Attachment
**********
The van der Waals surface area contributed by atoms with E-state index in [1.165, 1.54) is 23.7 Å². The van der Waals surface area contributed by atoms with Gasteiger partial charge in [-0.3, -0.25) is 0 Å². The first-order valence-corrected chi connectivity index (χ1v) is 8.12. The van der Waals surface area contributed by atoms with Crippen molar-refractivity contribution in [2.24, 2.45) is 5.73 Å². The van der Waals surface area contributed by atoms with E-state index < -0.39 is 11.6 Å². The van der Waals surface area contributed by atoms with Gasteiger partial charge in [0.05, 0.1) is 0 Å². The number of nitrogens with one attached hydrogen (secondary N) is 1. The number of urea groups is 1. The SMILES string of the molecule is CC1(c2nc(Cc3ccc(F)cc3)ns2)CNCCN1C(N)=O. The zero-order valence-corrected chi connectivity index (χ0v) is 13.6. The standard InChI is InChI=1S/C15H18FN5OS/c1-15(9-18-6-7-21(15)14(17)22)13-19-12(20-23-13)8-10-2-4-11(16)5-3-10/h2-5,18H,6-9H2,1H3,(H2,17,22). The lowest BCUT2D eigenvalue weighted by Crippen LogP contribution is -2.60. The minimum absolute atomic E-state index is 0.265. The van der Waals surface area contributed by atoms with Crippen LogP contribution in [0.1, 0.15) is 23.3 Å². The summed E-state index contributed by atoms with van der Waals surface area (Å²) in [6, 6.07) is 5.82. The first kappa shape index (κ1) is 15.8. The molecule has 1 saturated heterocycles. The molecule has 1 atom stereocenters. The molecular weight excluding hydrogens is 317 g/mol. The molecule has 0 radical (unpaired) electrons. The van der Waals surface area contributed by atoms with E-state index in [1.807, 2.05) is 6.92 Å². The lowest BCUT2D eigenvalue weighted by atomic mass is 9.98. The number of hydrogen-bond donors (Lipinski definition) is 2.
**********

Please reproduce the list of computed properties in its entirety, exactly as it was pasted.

The van der Waals surface area contributed by atoms with E-state index in [1.165, 1.54) is 23.7 Å². The van der Waals surface area contributed by atoms with Gasteiger partial charge in [-0.3, -0.25) is 0 Å². The first-order valence-corrected chi connectivity index (χ1v) is 8.12. The van der Waals surface area contributed by atoms with Crippen molar-refractivity contribution in [2.24, 2.45) is 5.73 Å². The van der Waals surface area contributed by atoms with E-state index < -0.39 is 11.6 Å². The van der Waals surface area contributed by atoms with Gasteiger partial charge in [0.05, 0.1) is 0 Å². The number of nitrogens with one attached hydrogen (secondary N) is 1. The number of urea groups is 1. The SMILES string of the molecule is CC1(c2nc(Cc3ccc(F)cc3)ns2)CNCCN1C(N)=O. The zero-order valence-corrected chi connectivity index (χ0v) is 13.6. The standard InChI is InChI=1S/C15H18FN5OS/c1-15(9-18-6-7-21(15)14(17)22)13-19-12(20-23-13)8-10-2-4-11(16)5-3-10/h2-5,18H,6-9H2,1H3,(H2,17,22). The lowest BCUT2D eigenvalue weighted by Crippen LogP contribution is -2.60. The minimum absolute atomic E-state index is 0.265. The van der Waals surface area contributed by atoms with Crippen LogP contribution in [0.1, 0.15) is 23.3 Å². The summed E-state index contributed by atoms with van der Waals surface area (Å²) in [6, 6.07) is 5.82. The first kappa shape index (κ1) is 15.8. The molecule has 1 saturated heterocycles. The molecule has 1 atom stereocenters. The molecular weight excluding hydrogens is 317 g/mol. The molecule has 0 radical (unpaired) electrons. The van der Waals surface area contributed by atoms with E-state index in [1.807, 2.05) is 6.92 Å². The lowest BCUT2D eigenvalue weighted by atomic mass is 9.98. The number of hydrogen-bond donors (Lipinski definition) is 2.